cpaavola | Sep 11, 2015 |
I thought this was a really good book. The main idea of the story is to express the feelings and stress that is placed on the schools and communities during annual testing. However, I really like this book due to the point of view that the story is told through. Rather than the teacher, Miss Malarkey, expressing the stress placed on her, it is told through first person of a student in Miss Malarkey’s classroom. For instance, the student tells the reader that Miss Malarkey says the test isn’t that important, yet he notices Miss Malarkey biting her nails, Principle Wiggins yelling over the phone about the test, and even his own mother prepping him for the test. I like this, because student’s can relate to the story since it is in the point of view they witness during the annual testing. Second, I like this book due to the dialogue. Rather than just telling the story, the reader can engage in the story and the feelings of the characters by reading the dialogue speech bubbles that are added to the illustrations. For example, during the story when the student attends the PTA meeting with his mom, the reader can read the speech bubbles of the parents who are freaking out about the test. By including these, it makes the reader feel as if they are there at the PTA meeting with the student and the stressed out parents. ( )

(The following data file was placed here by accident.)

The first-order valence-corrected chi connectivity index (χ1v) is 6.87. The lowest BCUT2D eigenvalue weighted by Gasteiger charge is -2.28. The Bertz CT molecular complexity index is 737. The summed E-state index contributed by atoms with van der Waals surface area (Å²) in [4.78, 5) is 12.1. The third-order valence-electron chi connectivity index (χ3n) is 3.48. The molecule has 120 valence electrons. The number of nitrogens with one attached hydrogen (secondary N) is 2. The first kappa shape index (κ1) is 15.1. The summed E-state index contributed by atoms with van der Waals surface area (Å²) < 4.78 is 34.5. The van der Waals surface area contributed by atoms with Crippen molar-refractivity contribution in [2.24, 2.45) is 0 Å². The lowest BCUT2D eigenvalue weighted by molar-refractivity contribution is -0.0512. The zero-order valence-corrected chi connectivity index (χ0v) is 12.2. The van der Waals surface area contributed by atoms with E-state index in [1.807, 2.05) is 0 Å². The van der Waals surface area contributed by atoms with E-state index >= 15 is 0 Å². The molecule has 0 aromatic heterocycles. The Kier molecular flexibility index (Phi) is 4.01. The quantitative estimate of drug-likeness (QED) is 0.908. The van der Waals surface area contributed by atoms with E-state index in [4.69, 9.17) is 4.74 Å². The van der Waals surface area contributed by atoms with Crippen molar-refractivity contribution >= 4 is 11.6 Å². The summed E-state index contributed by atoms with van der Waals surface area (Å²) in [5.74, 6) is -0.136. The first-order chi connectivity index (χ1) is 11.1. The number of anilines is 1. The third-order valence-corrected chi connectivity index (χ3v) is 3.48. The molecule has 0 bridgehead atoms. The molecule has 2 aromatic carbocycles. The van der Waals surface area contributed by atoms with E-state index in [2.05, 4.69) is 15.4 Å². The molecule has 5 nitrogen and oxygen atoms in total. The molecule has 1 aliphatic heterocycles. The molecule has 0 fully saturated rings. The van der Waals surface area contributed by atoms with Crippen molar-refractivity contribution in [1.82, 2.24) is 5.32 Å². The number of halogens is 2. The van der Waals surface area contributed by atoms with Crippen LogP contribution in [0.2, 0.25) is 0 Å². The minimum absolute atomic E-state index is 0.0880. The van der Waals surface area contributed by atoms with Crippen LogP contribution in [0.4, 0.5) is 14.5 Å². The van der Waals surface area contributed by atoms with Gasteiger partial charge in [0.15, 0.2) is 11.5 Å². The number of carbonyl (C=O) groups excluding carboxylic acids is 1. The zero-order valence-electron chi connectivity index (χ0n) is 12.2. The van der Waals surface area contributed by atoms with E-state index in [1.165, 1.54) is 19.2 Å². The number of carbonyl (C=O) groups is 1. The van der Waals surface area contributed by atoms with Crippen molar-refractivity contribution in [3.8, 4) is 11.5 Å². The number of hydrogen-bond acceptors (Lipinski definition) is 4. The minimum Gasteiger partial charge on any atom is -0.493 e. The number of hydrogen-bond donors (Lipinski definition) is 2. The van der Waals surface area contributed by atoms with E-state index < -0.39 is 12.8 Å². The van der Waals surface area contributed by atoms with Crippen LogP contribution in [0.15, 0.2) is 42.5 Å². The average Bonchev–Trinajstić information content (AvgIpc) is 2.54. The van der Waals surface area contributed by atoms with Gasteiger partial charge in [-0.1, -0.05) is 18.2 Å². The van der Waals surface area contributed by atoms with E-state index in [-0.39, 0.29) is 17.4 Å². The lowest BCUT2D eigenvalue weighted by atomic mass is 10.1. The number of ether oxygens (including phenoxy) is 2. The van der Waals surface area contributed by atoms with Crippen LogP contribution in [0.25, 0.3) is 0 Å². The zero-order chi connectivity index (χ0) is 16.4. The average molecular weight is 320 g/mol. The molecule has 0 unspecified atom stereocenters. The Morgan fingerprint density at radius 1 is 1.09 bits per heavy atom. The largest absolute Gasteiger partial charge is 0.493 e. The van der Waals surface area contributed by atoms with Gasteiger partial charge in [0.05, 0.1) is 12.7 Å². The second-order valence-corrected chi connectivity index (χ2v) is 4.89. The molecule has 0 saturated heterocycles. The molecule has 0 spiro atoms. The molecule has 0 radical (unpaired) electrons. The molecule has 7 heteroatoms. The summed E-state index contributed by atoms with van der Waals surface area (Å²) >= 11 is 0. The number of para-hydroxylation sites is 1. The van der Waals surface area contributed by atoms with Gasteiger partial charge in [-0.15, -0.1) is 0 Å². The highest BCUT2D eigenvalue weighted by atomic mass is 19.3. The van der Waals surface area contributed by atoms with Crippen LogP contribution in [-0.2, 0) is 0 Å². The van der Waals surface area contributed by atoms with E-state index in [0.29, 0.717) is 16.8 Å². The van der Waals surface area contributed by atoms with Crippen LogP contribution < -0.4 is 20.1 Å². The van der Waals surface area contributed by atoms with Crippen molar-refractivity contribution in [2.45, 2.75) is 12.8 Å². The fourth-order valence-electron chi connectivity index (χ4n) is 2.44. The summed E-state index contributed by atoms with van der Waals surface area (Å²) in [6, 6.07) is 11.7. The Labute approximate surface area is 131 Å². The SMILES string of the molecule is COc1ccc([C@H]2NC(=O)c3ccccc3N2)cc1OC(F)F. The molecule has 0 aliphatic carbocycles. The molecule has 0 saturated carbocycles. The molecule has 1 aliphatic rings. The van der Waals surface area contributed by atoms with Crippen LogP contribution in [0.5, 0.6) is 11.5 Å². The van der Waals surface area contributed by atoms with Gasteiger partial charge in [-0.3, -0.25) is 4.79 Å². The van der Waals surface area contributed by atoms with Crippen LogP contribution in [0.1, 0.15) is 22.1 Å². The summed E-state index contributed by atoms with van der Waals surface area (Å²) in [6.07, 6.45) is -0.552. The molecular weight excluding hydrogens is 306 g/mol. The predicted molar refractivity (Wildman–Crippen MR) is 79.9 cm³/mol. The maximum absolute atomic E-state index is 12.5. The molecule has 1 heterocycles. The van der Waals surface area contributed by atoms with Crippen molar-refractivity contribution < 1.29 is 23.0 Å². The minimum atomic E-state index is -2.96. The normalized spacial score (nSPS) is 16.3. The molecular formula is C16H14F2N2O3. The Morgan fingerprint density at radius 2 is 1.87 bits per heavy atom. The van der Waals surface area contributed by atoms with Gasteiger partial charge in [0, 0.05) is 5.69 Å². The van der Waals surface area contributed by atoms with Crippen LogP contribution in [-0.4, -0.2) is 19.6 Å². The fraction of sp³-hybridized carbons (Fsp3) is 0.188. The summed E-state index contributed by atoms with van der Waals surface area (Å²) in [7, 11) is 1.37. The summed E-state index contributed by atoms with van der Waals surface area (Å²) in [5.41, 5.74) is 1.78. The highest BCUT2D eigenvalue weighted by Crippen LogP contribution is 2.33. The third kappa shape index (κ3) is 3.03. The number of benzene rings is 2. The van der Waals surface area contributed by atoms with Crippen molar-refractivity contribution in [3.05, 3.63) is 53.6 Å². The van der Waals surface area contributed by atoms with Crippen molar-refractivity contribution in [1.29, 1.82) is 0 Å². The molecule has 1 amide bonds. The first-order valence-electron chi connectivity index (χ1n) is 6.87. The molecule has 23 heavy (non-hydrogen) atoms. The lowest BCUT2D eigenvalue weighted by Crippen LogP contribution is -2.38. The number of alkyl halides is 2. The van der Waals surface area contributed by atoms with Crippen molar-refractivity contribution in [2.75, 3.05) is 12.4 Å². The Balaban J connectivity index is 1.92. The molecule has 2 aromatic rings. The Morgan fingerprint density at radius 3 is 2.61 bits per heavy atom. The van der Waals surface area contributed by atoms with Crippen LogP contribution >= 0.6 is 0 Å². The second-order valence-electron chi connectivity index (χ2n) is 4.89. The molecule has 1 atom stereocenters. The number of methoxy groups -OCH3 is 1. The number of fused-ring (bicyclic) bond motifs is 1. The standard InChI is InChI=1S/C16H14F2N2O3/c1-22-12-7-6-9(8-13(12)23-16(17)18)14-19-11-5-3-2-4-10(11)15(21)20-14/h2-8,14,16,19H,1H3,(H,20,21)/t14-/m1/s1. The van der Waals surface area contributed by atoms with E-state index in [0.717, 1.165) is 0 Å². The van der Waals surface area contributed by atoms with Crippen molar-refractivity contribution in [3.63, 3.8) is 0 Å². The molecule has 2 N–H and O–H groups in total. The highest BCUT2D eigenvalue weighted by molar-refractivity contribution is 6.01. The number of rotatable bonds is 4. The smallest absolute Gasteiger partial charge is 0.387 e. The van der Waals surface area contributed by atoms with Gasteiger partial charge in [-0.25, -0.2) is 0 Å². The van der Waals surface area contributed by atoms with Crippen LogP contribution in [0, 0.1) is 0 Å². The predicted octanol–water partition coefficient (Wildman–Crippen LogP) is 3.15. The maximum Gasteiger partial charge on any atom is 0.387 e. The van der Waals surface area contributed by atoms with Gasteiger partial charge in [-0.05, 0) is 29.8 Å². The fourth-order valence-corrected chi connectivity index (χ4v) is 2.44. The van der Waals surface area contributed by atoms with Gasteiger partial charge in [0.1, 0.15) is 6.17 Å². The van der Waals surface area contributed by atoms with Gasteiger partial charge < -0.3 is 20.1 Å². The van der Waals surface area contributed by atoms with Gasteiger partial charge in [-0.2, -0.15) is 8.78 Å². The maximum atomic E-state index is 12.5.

KendraEscalona | Sep 14, 2014 |
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Author nameRoleType of authorWork?Status
Judy Finchlerprimary authorall editionscalculated
O'Malley, KevinIllustratormain authorall editionsconfirmed
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Amazon.com Product Description (ISBN 0802776248, Paperback)

The new school year brings standardized testing to every school and Miss Malarkey's is no exception. Teachers, students, and even parents are preparing for THE TEST-The Instructional Performance Through Understanding (IPTU) test-and the school is in an uproar. Even though the grown-ups tell the children not to worry, they're acting kind of strange. The gym teacher is teaching stress-reducing yoga instead of sports in gym class. Parents are giving pop quizzes on bedtime stories at night. The cafeteria is serving "brain food" for lunch. The kids are beginning to think that maybe the test is more important than they're being led to believe. Kids and adults alike will laugh aloud as Finchler and O'Malley poke fun at the commotion surrounding standardized testing, a staple of every school's year.

(retrieved from Amazon Thu, 12 Mar 2015 18:17:32 -0400)

(see all 2 descriptions)

Although the teachers, the principal, and parents say The Test is not important, their actions tell another story.